Three Stripes, You’re Out

There’s a brand that’s going after the owners of each of these trademarks for infringement against its famous logo. Can you guess what these trademarks are all allegedly infringing?

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No? You can’t figure out who’s going after Futbol Club Barcelona’s jersey stripes, Huck Faters’s stylized bird-flipping, Turner Sports’ stylized “E”, God is Limitless’s . . . whatever that is, and Tesla’s stylized “3”?

Here’s a hint:  They make clothing and shoes, but are best known for their shoes.

Still not sure?

Scroll on down for the answer.




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Were you confused into thinking that Turner Sports was connected to Adidas?

Did it seem to you that Tesla had adopted the three horizontal lines to capitalize on Adidas’s fame?

I’m all for going after infringers. I completely understand the need to protect a trademark or risk losing it, but I think it’s possible to go too far.

What’s next? Suing Calphalon® if they use a picture of a frying pan with three strips of bacon? Forcing the U.S. Navy to change the insignia on a seaman’s uniform? Going after Verizon® when it provides good, but not great, cell phone coverage?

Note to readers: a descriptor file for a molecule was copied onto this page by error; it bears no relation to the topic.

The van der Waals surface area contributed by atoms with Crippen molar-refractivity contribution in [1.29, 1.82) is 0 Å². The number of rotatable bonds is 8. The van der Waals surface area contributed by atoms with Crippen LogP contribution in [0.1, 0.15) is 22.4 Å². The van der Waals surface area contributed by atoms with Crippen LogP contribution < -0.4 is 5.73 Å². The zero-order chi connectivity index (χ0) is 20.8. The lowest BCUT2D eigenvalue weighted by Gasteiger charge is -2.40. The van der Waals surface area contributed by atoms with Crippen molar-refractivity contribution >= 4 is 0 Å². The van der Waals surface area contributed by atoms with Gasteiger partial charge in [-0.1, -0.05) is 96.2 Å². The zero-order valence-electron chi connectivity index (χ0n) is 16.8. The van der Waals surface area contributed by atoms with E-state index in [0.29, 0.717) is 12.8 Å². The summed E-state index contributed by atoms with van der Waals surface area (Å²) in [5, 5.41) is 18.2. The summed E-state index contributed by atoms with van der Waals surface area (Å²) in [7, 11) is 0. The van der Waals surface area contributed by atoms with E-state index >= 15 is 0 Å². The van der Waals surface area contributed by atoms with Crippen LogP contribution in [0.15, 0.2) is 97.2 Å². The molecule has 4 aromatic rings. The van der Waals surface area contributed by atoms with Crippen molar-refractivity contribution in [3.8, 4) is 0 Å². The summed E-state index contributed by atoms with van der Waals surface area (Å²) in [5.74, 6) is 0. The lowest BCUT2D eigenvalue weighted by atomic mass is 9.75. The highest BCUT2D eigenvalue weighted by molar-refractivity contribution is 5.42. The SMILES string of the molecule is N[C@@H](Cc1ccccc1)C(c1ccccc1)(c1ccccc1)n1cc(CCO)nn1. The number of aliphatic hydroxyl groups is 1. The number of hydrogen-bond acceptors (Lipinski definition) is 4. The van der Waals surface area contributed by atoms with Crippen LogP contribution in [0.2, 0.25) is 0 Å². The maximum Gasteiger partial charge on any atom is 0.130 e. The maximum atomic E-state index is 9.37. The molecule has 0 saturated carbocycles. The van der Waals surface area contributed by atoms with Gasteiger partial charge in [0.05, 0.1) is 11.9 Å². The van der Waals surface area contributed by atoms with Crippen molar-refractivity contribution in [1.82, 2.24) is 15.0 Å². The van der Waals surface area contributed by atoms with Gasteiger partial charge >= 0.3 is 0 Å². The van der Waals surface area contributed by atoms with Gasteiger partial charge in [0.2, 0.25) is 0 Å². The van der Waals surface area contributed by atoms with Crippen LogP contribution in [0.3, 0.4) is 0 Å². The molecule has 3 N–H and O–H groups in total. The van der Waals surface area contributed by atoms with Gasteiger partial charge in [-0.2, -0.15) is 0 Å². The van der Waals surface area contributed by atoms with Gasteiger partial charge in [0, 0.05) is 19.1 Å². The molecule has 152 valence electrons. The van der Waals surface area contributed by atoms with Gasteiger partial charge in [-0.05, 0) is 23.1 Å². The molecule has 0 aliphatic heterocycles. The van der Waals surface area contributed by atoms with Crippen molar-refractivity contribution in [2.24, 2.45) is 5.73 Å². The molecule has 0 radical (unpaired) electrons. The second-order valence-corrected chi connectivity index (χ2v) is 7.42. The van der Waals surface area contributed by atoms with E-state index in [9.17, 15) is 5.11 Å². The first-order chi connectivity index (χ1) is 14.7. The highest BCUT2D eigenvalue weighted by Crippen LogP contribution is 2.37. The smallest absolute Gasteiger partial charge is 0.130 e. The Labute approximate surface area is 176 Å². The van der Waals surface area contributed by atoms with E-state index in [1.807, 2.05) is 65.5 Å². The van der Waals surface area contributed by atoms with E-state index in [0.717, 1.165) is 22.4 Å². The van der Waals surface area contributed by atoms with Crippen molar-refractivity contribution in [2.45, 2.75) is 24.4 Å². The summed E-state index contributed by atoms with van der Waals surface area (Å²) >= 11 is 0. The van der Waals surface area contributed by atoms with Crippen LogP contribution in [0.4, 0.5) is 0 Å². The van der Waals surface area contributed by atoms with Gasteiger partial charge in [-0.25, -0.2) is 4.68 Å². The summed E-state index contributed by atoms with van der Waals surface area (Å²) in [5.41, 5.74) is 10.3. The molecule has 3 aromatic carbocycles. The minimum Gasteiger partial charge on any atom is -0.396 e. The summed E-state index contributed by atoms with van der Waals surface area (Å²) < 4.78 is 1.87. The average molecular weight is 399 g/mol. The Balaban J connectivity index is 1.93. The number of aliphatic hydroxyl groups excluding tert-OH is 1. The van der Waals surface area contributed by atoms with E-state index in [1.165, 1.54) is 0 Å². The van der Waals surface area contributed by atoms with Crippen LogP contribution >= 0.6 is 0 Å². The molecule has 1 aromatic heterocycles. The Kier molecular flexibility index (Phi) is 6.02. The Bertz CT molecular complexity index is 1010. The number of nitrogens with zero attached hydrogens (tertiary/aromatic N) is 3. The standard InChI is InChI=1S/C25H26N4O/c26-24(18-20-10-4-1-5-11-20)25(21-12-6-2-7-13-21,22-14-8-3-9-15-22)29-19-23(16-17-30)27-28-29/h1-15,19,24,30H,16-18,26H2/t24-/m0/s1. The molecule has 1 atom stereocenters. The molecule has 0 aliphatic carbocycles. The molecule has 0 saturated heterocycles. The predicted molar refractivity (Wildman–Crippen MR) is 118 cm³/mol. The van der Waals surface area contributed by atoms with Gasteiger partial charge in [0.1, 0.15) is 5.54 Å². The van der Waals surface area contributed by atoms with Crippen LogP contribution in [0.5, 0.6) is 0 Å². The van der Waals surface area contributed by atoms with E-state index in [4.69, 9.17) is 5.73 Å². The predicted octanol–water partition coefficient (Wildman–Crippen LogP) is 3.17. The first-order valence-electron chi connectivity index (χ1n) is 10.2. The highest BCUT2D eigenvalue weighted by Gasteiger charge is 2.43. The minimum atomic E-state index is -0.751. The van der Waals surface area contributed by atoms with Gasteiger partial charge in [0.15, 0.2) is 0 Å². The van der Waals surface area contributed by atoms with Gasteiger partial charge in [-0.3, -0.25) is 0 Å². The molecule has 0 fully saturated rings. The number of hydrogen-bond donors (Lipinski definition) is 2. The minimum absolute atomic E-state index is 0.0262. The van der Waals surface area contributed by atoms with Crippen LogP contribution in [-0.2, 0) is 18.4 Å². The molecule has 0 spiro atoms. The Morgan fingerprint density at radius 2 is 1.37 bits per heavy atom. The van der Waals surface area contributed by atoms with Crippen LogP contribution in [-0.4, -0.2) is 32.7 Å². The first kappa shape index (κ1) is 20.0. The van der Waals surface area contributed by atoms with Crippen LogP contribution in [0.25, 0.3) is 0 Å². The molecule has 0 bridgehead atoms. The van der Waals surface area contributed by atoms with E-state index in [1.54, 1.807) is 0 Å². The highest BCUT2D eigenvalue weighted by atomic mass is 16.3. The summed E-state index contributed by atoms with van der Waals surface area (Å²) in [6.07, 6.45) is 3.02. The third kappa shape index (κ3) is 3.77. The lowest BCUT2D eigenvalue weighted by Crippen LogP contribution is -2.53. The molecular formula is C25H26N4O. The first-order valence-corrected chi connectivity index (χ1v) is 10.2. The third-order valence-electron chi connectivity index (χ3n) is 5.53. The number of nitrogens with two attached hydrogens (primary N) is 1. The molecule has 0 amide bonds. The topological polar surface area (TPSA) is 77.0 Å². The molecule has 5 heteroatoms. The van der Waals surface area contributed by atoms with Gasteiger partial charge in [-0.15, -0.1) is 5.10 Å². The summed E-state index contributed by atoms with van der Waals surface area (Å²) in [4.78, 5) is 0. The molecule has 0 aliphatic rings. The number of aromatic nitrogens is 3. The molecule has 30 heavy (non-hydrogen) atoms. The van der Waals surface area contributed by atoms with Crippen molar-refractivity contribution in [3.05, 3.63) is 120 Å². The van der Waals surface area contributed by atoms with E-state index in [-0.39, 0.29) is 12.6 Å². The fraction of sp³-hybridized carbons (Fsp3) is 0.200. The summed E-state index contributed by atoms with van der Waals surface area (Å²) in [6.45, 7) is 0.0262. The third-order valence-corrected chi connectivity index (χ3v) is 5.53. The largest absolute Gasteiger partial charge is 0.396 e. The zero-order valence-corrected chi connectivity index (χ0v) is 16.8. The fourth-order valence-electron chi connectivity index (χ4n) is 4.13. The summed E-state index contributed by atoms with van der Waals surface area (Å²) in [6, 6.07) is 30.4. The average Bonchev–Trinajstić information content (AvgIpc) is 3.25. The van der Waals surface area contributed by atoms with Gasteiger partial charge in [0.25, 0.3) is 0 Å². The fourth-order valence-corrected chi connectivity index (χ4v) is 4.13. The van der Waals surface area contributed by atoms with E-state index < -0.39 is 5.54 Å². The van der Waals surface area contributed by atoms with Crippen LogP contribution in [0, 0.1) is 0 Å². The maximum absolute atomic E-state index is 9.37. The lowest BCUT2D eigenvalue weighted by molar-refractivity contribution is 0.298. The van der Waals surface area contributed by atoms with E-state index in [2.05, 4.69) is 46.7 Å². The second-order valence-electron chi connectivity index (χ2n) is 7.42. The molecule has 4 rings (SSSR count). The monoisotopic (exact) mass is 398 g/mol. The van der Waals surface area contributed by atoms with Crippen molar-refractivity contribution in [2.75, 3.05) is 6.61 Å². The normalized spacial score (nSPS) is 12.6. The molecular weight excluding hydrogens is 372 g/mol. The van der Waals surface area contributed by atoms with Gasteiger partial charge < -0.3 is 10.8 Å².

Sextuple Burger?

Smashburger® recently started calling one of its hamburgers the TRIPLE DOUBLE.

In-N-Out Burger® and its DOUBLE DOUBLE® burger and TRIPLE TRIPLE® burger have a problem with that.

Waddaya think? Should Smashburger get to keep using TRIPLE DOUBLE?

Hold that thought while I add some more facts.

In-N-Out started using TRIPLE TRIPLE in 1966 (and registered it in 1990). It’s been using DOUBLE DOUBLE since 1963 (and registered it in 1973).

Knowing that its use goes back to before most of us were born probably makes In-N-Out’s case stronger in your mind. Why is that?

Long-time readers will remember that infringement boils down to whether or not the use of the trademark is likely to cause confusion among consumers. How does longevity make confusion more likely?

If a trademark has been in use for a very long time, it comes more easily to mind among more people. You don’t have to stop and think: “Hmm. Where have I heard something like that before?” Instead, you think: “Woah! Doesn’t In-N-Out have a burger called DOUBLE DOUBLE?”

The longevity also makes it seem like Smashburger (a relative newcomer to the burger biz) is using TRIPLE DOUBLE as a way to get people thinking about In-N-Out, rather than as just a catchy burger name they came up with out of the blue. That piggy-backing on someone else’s fame is a big no-no in the world of trademarks.

If you were advising Smashburger, would you tell them to fight or change the burger name?